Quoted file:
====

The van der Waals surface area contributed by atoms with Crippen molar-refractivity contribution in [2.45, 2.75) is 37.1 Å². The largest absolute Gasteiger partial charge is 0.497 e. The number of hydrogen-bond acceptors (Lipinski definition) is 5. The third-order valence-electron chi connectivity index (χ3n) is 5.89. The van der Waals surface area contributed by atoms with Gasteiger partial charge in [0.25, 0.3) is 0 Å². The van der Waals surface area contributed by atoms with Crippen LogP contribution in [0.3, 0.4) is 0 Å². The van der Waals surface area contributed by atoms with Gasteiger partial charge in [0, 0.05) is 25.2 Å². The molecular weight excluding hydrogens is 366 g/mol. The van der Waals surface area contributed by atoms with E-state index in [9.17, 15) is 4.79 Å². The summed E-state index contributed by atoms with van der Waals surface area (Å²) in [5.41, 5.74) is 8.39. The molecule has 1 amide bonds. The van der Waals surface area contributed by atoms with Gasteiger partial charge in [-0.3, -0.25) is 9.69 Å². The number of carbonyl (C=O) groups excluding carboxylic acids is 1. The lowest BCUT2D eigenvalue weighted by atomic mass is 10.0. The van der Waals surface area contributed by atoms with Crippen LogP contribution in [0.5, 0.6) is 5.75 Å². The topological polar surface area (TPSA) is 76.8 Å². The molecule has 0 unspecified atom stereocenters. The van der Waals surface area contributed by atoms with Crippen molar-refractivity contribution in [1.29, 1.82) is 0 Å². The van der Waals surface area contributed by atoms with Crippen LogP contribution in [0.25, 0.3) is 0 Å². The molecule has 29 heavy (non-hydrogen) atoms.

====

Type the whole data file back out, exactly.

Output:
The van der Waals surface area contributed by atoms with Crippen molar-refractivity contribution in [2.45, 2.75) is 37.1 Å². The largest absolute Gasteiger partial charge is 0.497 e. The number of hydrogen-bond acceptors (Lipinski definition) is 5. The third-order valence-electron chi connectivity index (χ3n) is 5.89. The van der Waals surface area contributed by atoms with Gasteiger partial charge in [0.25, 0.3) is 0 Å². The van der Waals surface area contributed by atoms with Crippen LogP contribution in [0.3, 0.4) is 0 Å². The van der Waals surface area contributed by atoms with Gasteiger partial charge in [0, 0.05) is 25.2 Å². The molecular weight excluding hydrogens is 366 g/mol. The van der Waals surface area contributed by atoms with E-state index in [9.17, 15) is 4.79 Å². The summed E-state index contributed by atoms with van der Waals surface area (Å²) in [5.41, 5.74) is 8.39. The molecule has 1 amide bonds. The van der Waals surface area contributed by atoms with Gasteiger partial charge in [-0.3, -0.25) is 9.69 Å². The number of carbonyl (C=O) groups excluding carboxylic acids is 1. The lowest BCUT2D eigenvalue weighted by atomic mass is 10.0. The van der Waals surface area contributed by atoms with Crippen LogP contribution in [0.5, 0.6) is 5.75 Å². The topological polar surface area (TPSA) is 76.8 Å². The molecule has 0 unspecified atom stereocenters. The van der Waals surface area contributed by atoms with Crippen molar-refractivity contribution in [1.29, 1.82) is 0 Å². The van der Waals surface area contributed by atoms with Crippen LogP contribution in [0.25, 0.3) is 0 Å². The molecule has 29 heavy (non-hydrogen) atoms.